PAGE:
He said the attacks lasted almost six hours before the situation was brought down following the reinforcement of the military.
He further told our correspondent that "the Fulani gunmen over-powered us and because they surrounded the two villages at once. We have discovered about 22 dead bodies already and many of our homes have been burnt down".
Bulus Gwaza, a resident of Zangang, said that the gunmen numbered over a hundred and started shooting indiscriminately last Thursday night.
"Right now, we have discovered about 20 dead bodies and we are still looking for more in the three villages. Not a single house is standing now as I am speaking to you. They killed one policeman and one soldier. In fact the soldiers had to run because of the guns that they had and their numbers. No one is in these villages, except some of us looking for bodies to bury. Please tell government to come to our help", he said.
When contacted, commissioner of police, Kaduna State command, Adenaike Olufemi, said, "Yes, such an attack took place. But I cannot give you details now, because they are coming in bits. By tomorrow I will give you the details in a press conference."
Meanwhile, the Centre for Development and Rights Advocacy (CEDRA) has asked the federal government to declare a state of emergency in Kaduna State as the only means of securing Southern Kaduna from such attacks.
In a statement signed by Dr John Danfulani, director of CEDRA, sent to newsmen in Kaduna, the group said: " It is clear that Governor Yero of Kaduna State and his security team are deficit of the knowledge of effective administration and physical security management. This has denied him/them the capacity to carry out the number-one duty of the state i.e protection of lives and property of citizens under their control. It is a global norm that any government that is incapable of performing that crucial role is not worth staying in power for a single second.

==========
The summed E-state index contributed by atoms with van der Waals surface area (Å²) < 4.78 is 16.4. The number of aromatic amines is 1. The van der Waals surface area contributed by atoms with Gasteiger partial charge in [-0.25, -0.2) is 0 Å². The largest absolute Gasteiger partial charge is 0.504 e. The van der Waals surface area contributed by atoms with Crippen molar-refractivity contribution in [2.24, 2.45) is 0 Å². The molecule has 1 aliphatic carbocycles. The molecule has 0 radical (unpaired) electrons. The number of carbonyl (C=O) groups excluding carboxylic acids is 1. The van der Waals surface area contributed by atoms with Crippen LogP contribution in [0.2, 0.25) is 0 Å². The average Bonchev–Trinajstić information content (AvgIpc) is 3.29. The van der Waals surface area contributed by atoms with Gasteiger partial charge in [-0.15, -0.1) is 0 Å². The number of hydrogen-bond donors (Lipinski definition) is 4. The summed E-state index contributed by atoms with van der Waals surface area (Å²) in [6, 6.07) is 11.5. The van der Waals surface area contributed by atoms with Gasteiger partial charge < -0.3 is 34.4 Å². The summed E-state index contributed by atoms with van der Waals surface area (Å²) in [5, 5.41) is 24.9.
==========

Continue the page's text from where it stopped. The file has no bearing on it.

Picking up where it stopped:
"Therefore, we call on Governor Mukhtar Ramalan Yero and his inept team to throw in the towel immediately to save the people of Southern Kaduna from extinction by 'unknown known' local terrorists in tandem with their failure. Any delay or refusal shall leave us with no option than to believe that he is barren of any scintilla of humanity and respect for lives of our people.
"We are by this reinforcing our 2013 position that Mr President should declare a state of emergency in Kaduna State."
Bandits kill 18 traders in Yobe
Also, the Yobe State police command yesterday confirmed the killing of 18 traders by bandits in Bara village.
Alhaji Sanusi Rufai, the commissioner of police in the state, told newsmen that the traders were ambushed by the bandits while travelling back from Ngalda market.
"The bandits attacked and killed 18 traders; 10 from Kukuwa and eight from Dokshi villages and took away their money. The bandits were masked and wearing army uniform," he said.
Sanusi said that a policeman attached to a quarry in Bara village was also shot dead by the fleeing bandits.
"The Joint Task Force (JTF) and police are now combing the bush and security agents across the state are on red alert,', he said.
He stressed that the police were rebuilding confidence among the communities to volunteer information to security operatives.
The commissioner said that "bandits now parade themselves as Boko Haram to induce fear in people."